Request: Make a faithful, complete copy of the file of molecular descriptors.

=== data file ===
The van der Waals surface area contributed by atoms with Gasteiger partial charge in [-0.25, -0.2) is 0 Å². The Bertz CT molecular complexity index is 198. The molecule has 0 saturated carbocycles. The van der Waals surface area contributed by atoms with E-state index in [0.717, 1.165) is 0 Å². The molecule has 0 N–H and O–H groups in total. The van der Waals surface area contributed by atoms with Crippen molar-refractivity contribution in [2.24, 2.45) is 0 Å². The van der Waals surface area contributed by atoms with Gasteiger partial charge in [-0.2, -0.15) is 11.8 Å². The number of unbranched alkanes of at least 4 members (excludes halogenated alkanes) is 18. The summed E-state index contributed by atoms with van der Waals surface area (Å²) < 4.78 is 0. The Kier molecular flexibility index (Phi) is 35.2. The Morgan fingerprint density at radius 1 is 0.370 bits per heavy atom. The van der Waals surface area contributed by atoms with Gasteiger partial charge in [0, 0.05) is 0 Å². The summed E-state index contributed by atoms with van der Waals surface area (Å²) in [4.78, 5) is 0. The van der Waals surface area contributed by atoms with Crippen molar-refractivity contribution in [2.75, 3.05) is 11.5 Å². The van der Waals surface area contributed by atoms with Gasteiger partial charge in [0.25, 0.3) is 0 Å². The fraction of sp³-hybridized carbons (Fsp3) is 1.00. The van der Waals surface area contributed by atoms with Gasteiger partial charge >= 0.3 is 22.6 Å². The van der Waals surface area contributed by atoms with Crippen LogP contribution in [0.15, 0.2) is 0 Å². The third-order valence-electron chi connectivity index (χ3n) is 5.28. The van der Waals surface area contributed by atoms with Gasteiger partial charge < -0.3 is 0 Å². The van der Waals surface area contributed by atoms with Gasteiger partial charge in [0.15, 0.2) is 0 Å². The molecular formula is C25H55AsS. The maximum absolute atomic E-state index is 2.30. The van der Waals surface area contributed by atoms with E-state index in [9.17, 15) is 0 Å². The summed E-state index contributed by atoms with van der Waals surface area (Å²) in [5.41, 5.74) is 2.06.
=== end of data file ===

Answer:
The van der Waals surface area contributed by atoms with Gasteiger partial charge in [-0.25, -0.2) is 0 Å². The Bertz CT molecular complexity index is 198. The molecule has 0 saturated carbocycles. The van der Waals surface area contributed by atoms with E-state index in [0.717, 1.165) is 0 Å². The molecule has 0 N–H and O–H groups in total. The van der Waals surface area contributed by atoms with Crippen molar-refractivity contribution in [2.24, 2.45) is 0 Å². The van der Waals surface area contributed by atoms with Gasteiger partial charge in [-0.2, -0.15) is 11.8 Å². The number of unbranched alkanes of at least 4 members (excludes halogenated alkanes) is 18. The summed E-state index contributed by atoms with van der Waals surface area (Å²) < 4.78 is 0. The Kier molecular flexibility index (Phi) is 35.2. The Morgan fingerprint density at radius 1 is 0.370 bits per heavy atom. The van der Waals surface area contributed by atoms with Gasteiger partial charge in [0, 0.05) is 0 Å². The summed E-state index contributed by atoms with van der Waals surface area (Å²) in [4.78, 5) is 0. The van der Waals surface area contributed by atoms with Crippen molar-refractivity contribution in [2.75, 3.05) is 11.5 Å². The van der Waals surface area contributed by atoms with Gasteiger partial charge in [0.25, 0.3) is 0 Å². The fraction of sp³-hybridized carbons (Fsp3) is 1.00. The van der Waals surface area contributed by atoms with Gasteiger partial charge >= 0.3 is 22.6 Å². The van der Waals surface area contributed by atoms with Crippen LogP contribution in [0.15, 0.2) is 0 Å². The third-order valence-electron chi connectivity index (χ3n) is 5.28. The van der Waals surface area contributed by atoms with Gasteiger partial charge < -0.3 is 0 Å². The van der Waals surface area contributed by atoms with Gasteiger partial charge in [0.15, 0.2) is 0 Å². The molecular formula is C25H55AsS. The maximum absolute atomic E-state index is 2.30. The van der Waals surface area contributed by atoms with E-state index in [9.17, 15) is 0 Å². The summed E-state index contributed by atoms with van der Waals surface area (Å²) in [5.41, 5.74) is 2.06.